Brooks quoted Robert Wuthnow, a sociologist, who “lamented” that these undergrads “are disconcertingly comfortable with authority. That’s the most common complaint the faculty has. … They’re eager to please, eager to jump through whatever hoops the faculty puts in front of them, eager to conform.”
While the COVID hoops, of course, had not yet been invented, the character of students that Brooks described is similar to the one that Hartman observes today.
Even more, Brooks wrote that “one sometimes has the sense that all the frantic efforts to regulate safety, to encourage academic achievement, and to keep busy are ways to compensate for missing conceptions of character and virtue.”
Those missing ideals, Brooks wrote, are what students should work for, rather than unthinkingly submit to bureaucratic authority.
In his 2015 book “Excellent Sheep: The Miseducation of the American Elite and the Way to a Meaningful Life,” William Deresiewicz formulates a similar critique of the elite student character. The term “excellent sheep” was coined by one of his students, Deresiewicz told Lauren Cassani Davis in an interview about his book.
“They’re ‘excellent,'” he said, “because they have fulfilled all the requirements for getting into an elite college, but it’s very narrow excellence.”
“These are kids who will perform to the specifications you define, and they will do that without particularly thinking about why they’re doing it. They just know that they will jump the next hoop.”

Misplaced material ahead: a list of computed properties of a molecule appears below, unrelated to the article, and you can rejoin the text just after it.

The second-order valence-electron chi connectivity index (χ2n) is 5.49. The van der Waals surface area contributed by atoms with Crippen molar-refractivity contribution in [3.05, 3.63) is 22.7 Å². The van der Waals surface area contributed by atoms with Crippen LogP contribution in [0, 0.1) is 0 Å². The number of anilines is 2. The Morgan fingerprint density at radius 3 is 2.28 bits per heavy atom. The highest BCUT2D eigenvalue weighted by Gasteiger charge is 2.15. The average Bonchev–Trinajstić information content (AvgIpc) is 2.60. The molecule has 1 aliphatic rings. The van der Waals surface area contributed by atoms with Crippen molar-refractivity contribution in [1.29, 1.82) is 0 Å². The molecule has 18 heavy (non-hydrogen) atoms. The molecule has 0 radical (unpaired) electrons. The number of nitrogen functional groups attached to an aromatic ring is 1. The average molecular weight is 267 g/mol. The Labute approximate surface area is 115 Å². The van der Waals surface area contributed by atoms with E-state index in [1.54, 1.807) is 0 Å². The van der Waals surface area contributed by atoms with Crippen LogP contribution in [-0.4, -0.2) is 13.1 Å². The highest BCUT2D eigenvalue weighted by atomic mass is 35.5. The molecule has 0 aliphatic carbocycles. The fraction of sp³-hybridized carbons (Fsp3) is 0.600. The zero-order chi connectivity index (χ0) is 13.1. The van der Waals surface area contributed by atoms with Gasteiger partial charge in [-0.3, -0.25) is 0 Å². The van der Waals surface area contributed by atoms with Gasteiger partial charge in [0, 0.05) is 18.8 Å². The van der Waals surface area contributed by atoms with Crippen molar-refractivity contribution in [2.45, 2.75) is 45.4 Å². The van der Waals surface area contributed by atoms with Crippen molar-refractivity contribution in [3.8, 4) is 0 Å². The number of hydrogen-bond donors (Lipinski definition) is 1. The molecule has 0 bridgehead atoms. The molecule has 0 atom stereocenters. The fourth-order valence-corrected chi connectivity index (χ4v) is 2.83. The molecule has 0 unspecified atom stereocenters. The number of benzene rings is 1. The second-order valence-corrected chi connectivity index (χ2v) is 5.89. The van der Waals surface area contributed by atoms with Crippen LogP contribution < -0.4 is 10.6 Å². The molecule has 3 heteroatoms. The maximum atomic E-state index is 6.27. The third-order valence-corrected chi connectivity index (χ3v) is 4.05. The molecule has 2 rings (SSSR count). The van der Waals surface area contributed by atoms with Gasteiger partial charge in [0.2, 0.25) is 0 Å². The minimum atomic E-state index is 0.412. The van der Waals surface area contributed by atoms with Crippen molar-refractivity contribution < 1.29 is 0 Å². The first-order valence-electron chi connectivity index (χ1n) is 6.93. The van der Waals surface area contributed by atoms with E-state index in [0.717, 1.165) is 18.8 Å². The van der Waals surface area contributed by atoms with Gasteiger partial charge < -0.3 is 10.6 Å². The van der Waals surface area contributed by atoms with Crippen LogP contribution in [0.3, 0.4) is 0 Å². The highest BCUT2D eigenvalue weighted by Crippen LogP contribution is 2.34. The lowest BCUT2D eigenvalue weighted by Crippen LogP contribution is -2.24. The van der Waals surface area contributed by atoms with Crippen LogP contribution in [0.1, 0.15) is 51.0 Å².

His successful students, like the ones Brooks observed, do not seem to be submitting to a worthy ideal or conforming for the sake of something higher — they are simply trying to get ahead.
But even when they submit to authority and succeed, these students lack the vision to do good with the power and prestige they have secured.
“You get to the top, or you get near the top, but you don’t actually do anything interesting there—you just sort of fulfill your function in the organization,” Deresiewicz said. “You don’t initiate or create.”
Hartman’s appraisal of her Harvard colleagues is similarly dark.
“My peers and I are often told that we are the future leaders of America,” she wrote. “We may be the future decision makers, but most of us aren’t leaders.”
“Our principal concern is becoming members of the American elite, with whatever compromises, concessions and conformity that requires. The inability of Harvard students to question or oppose these irrational bureaucratic excesses bodes ill for our ability to meet future challenges.”
Brooks and Deresiewicz might respond that the ability to meet those challenges well requires the freedom to sacrifice for knowledge and truth, not status and security. Whatever one thinks the threat of COVID requires, unquestioning conformity to preserve one’s status does not build the character of a virtuous leader.
If excellent sheep conform to arbitrary rules, excellent men and women know to submit only to that which is deserving of their freedom.